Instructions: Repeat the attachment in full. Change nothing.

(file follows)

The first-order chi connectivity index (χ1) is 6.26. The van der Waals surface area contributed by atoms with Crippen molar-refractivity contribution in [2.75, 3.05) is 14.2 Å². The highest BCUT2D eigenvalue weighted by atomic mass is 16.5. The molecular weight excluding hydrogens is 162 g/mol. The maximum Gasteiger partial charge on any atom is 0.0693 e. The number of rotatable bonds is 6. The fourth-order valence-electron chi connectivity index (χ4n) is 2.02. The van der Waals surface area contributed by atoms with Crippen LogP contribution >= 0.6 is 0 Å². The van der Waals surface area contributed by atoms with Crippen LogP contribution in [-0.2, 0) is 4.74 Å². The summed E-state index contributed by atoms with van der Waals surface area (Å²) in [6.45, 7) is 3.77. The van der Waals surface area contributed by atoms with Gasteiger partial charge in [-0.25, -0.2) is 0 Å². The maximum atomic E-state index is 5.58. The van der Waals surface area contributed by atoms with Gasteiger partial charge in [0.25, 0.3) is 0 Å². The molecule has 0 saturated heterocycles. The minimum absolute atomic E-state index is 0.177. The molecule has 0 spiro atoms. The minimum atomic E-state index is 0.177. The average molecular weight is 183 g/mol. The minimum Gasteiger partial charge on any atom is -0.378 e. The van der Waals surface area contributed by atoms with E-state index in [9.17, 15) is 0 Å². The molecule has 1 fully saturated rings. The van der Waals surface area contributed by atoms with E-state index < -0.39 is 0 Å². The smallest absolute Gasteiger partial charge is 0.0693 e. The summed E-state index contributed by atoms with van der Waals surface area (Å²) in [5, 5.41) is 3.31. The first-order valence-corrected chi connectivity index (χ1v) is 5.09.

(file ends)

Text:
The first-order chi connectivity index (χ1) is 6.26. The van der Waals surface area contributed by atoms with Crippen molar-refractivity contribution in [2.75, 3.05) is 14.2 Å². The highest BCUT2D eigenvalue weighted by atomic mass is 16.5. The molecular weight excluding hydrogens is 162 g/mol. The maximum Gasteiger partial charge on any atom is 0.0693 e. The number of rotatable bonds is 6. The fourth-order valence-electron chi connectivity index (χ4n) is 2.02. The van der Waals surface area contributed by atoms with Crippen LogP contribution >= 0.6 is 0 Å². The van der Waals surface area contributed by atoms with Crippen LogP contribution in [-0.2, 0) is 4.74 Å². The summed E-state index contributed by atoms with van der Waals surface area (Å²) in [6.45, 7) is 3.77. The van der Waals surface area contributed by atoms with Gasteiger partial charge in [-0.25, -0.2) is 0 Å². The maximum atomic E-state index is 5.58. The van der Waals surface area contributed by atoms with Gasteiger partial charge in [0.25, 0.3) is 0 Å². The molecule has 0 saturated heterocycles. The minimum absolute atomic E-state index is 0.177. The molecule has 0 spiro atoms. The minimum atomic E-state index is 0.177. The average molecular weight is 183 g/mol. The minimum Gasteiger partial charge on any atom is -0.378 e. The van der Waals surface area contributed by atoms with E-state index in [9.17, 15) is 0 Å². The molecule has 1 fully saturated rings. The van der Waals surface area contributed by atoms with E-state index < -0.39 is 0 Å². The smallest absolute Gasteiger partial charge is 0.0693 e. The summed E-state index contributed by atoms with van der Waals surface area (Å²) in [5, 5.41) is 3.31. The first-order valence-corrected chi connectivity index (χ1v) is 5.09.